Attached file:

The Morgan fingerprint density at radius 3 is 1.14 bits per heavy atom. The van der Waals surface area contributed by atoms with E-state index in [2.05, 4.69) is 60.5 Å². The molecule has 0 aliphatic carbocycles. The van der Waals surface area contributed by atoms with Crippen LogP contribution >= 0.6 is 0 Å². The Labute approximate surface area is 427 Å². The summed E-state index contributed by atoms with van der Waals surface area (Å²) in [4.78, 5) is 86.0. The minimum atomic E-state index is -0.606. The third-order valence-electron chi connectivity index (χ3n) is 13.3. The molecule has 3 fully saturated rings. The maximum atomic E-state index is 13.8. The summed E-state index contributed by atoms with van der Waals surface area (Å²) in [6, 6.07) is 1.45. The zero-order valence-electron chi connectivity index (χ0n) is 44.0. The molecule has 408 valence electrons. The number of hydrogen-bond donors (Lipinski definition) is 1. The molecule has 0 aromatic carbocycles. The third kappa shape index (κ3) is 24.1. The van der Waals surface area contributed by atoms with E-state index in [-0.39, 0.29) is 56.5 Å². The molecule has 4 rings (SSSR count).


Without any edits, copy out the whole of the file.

The Morgan fingerprint density at radius 3 is 1.14 bits per heavy atom. The van der Waals surface area contributed by atoms with E-state index in [2.05, 4.69) is 60.5 Å². The molecule has 0 aliphatic carbocycles. The van der Waals surface area contributed by atoms with Crippen LogP contribution >= 0.6 is 0 Å². The Labute approximate surface area is 427 Å². The summed E-state index contributed by atoms with van der Waals surface area (Å²) in [4.78, 5) is 86.0. The minimum atomic E-state index is -0.606. The third-order valence-electron chi connectivity index (χ3n) is 13.3. The molecule has 3 fully saturated rings. The maximum atomic E-state index is 13.8. The summed E-state index contributed by atoms with van der Waals surface area (Å²) in [6, 6.07) is 1.45. The zero-order valence-electron chi connectivity index (χ0n) is 44.0. The molecule has 408 valence electrons. The number of hydrogen-bond donors (Lipinski definition) is 1. The molecule has 0 aromatic carbocycles. The third kappa shape index (κ3) is 24.1. The van der Waals surface area contributed by atoms with E-state index in [-0.39, 0.29) is 56.5 Å². The molecule has 4 rings (SSSR count).